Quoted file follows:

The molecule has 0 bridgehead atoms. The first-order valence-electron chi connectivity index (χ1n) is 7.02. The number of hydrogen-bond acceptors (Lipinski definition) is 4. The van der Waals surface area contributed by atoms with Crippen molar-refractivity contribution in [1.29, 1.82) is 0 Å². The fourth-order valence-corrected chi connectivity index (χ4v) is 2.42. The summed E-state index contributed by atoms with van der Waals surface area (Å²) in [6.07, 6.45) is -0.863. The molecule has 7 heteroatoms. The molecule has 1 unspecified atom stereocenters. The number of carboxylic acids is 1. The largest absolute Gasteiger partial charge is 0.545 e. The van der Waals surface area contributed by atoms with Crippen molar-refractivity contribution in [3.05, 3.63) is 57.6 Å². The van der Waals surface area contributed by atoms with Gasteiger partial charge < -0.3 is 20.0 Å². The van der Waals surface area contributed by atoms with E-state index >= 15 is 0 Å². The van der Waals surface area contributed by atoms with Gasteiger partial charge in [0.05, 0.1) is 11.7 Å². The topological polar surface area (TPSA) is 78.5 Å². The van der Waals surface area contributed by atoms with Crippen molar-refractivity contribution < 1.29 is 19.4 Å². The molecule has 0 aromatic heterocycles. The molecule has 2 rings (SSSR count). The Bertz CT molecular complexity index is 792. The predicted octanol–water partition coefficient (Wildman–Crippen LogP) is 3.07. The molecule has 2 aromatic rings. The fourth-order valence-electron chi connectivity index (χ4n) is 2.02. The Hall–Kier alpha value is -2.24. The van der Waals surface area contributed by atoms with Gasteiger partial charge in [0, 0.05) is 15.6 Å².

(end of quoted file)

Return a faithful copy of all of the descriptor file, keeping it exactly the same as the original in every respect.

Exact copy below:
The molecule has 0 bridgehead atoms. The first-order valence-electron chi connectivity index (χ1n) is 7.02. The number of hydrogen-bond acceptors (Lipinski definition) is 4. The van der Waals surface area contributed by atoms with Crippen molar-refractivity contribution in [1.29, 1.82) is 0 Å². The fourth-order valence-corrected chi connectivity index (χ4v) is 2.42. The summed E-state index contributed by atoms with van der Waals surface area (Å²) in [6.07, 6.45) is -0.863. The molecule has 7 heteroatoms. The molecule has 1 unspecified atom stereocenters. The number of carboxylic acids is 1. The largest absolute Gasteiger partial charge is 0.545 e. The van der Waals surface area contributed by atoms with Crippen molar-refractivity contribution in [3.05, 3.63) is 57.6 Å². The van der Waals surface area contributed by atoms with Gasteiger partial charge < -0.3 is 20.0 Å². The van der Waals surface area contributed by atoms with E-state index >= 15 is 0 Å². The van der Waals surface area contributed by atoms with Gasteiger partial charge in [0.05, 0.1) is 11.7 Å². The topological polar surface area (TPSA) is 78.5 Å². The van der Waals surface area contributed by atoms with Crippen molar-refractivity contribution < 1.29 is 19.4 Å². The molecule has 0 aromatic heterocycles. The molecule has 2 rings (SSSR count). The Bertz CT molecular complexity index is 792. The predicted octanol–water partition coefficient (Wildman–Crippen LogP) is 3.07. The molecule has 2 aromatic rings. The fourth-order valence-electron chi connectivity index (χ4n) is 2.02. The Hall–Kier alpha value is -2.24. The van der Waals surface area contributed by atoms with Gasteiger partial charge in [0, 0.05) is 15.6 Å².